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Virtual Reality effective new form of therapy in psychology for treating phobias


Major technological advancements have been witnessed within the automotive industry in recent years and decades, in particular within advancements in lithium-ion technology and electric cars, with Tesla having dominated the market for years. Now Porsche, Volvo, Lamborghini and Even Dyson are fighting for dominance in the electric vehicle market.

It isn’t just the automotive industry that technology is moving forward. The field of science, in particular within the field of Psychology, has witnessed a rather formidable way of implementing technology that has been around for decades, to treat phobic disorders in patients.

#Virtual Reality was first commercially introduced in the early and mid-90s in the gaming industry, with Nintendo launching Virtual Boy, though only after a few months on sale it was deemed a commercial failure and removed from production.

As the years progressed technology further evolved allowing for the development of more reliable and sustainable VR head units, that have now successfully been launched onto the market by such developers as Steam. That being said, the use of Virtual Reality has in recent years shown promising results within the field of Psychology. in the treatment of phobias such as Arachnophobia (fear of spiders) and acrophobia (#Fear Of Heights).

How does Virtual Reality graded therapy work?

The patient places a VR helmet that positions two goggle sized TV screens close to the subject’s eyes, to which each eye gets a slightly different image of the virtual world. The image shown on the left is slightly offset compared to the image on the right, and the brain fuses these two images to develop a single 3-D image; giving the user the illusion that the virtual environment around them has depth.

Tracking devices keep the computer informed of changes that occur in the user’s head and hand locations, therefore, the scenery in the virtual world changes as the patient moves their head around the environment. The whole essence of the experience is to provide the individual with the illusion that they are ‘there’ in the virtual world, interacting with their phobia and coming face to face with it.

Virtual Reality and its comparison to normal graded exposure therapy

Phobias are irrational fears that one possesses, a form of stimuli that an individual would fear in excess of the danger that it may actually pose towards them. The initial form of treatment is the use of #Exposure Therapy, whereby treatment types such as Vivo Exposure that incorporates the use of flooding; and Systematic Desensitisation which is used to gradually expose the patient towards the fearful stimuli in step by step increments until that fear is no longer present.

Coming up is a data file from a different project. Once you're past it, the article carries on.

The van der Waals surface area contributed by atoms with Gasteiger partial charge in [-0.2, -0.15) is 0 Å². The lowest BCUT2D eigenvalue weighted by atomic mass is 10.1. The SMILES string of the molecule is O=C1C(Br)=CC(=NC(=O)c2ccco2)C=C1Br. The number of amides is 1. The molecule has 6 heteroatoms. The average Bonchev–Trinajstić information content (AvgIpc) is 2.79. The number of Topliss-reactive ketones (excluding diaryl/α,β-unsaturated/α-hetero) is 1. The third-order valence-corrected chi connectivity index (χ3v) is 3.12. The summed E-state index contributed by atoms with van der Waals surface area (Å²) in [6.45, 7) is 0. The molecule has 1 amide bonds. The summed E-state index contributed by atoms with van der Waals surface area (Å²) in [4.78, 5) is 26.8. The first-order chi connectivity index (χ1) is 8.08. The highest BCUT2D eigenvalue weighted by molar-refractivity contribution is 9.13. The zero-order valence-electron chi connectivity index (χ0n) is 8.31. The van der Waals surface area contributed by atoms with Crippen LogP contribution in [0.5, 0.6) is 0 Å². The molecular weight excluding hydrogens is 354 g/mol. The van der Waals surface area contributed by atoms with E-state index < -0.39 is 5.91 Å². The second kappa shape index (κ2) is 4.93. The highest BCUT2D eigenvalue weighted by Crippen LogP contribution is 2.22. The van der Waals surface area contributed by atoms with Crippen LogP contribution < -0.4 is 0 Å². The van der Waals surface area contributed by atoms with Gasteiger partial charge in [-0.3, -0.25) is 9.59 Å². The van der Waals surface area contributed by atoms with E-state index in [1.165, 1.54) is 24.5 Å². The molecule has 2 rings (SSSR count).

Virtual Reality, however, is implemented within a similar principle in Vivo exposure, whereby patients are virtually exposed to their phobic stimuli.

It can be incorporated with systematic desensitisation to virtually prepare the subject to feel comfortable in such a given scenario, before being exposed to the genuine phobia in the real world.

Research conducted by Garcia-Palacios et al who surveyed 777 undergraduate students. Over 81 percent of those participants preferred VR exposure treatment as opposed to ordinary Vivo exposure therapy in treating arachnophobia. In addition, research conducted by Rothbaum et al on the effectiveness of Virtual Reality graded exposure therapy for the treatment of acrophobia was also found to be far more superior in successfully treating patients with fear of heights.

Is Virtual Reality a successful form of treatment or just a tech gimmick?

VR in Psychology is still in the early stages and is merely integrated with current treatment types or a digital copy of one. But in the future, specifically tailored VR programmes can be developed to individually target and treat individual phobias in patients. It is a new form of technology that has only recently seen effective use within the field of psychology. Its effectiveness has been shown to be far more superior than current treatment types. However, Virtual Reality therapy needs further refinement and within the next five years, we expect to see a wide usage of such treatment in the western world.



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